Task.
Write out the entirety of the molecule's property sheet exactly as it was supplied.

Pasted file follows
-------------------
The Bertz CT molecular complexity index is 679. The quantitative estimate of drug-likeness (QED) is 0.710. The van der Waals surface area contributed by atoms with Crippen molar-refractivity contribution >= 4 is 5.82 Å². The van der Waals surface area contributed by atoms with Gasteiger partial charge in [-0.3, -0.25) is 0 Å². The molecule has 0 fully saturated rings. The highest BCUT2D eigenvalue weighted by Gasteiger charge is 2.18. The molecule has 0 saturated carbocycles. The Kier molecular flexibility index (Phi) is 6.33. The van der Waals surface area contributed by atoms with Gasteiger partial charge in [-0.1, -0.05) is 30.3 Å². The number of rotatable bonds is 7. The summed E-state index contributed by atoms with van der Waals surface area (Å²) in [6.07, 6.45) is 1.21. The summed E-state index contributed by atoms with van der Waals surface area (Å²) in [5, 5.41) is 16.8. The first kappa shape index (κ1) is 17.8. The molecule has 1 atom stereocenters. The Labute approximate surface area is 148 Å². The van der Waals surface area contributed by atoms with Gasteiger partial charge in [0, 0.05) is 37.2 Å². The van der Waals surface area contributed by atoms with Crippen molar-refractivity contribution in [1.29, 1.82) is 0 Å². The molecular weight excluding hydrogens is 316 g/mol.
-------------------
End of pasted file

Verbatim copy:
The Bertz CT molecular complexity index is 679. The quantitative estimate of drug-likeness (QED) is 0.710. The van der Waals surface area contributed by atoms with Crippen molar-refractivity contribution >= 4 is 5.82 Å². The van der Waals surface area contributed by atoms with Gasteiger partial charge in [-0.3, -0.25) is 0 Å². The molecule has 0 fully saturated rings. The highest BCUT2D eigenvalue weighted by Gasteiger charge is 2.18. The molecule has 0 saturated carbocycles. The Kier molecular flexibility index (Phi) is 6.33. The van der Waals surface area contributed by atoms with Gasteiger partial charge in [-0.1, -0.05) is 30.3 Å². The number of rotatable bonds is 7. The summed E-state index contributed by atoms with van der Waals surface area (Å²) in [6.07, 6.45) is 1.21. The summed E-state index contributed by atoms with van der Waals surface area (Å²) in [5, 5.41) is 16.8. The first kappa shape index (κ1) is 17.8. The molecule has 1 atom stereocenters. The Labute approximate surface area is 148 Å². The van der Waals surface area contributed by atoms with Gasteiger partial charge in [0, 0.05) is 37.2 Å². The van der Waals surface area contributed by atoms with Crippen molar-refractivity contribution in [1.29, 1.82) is 0 Å². The molecular weight excluding hydrogens is 316 g/mol.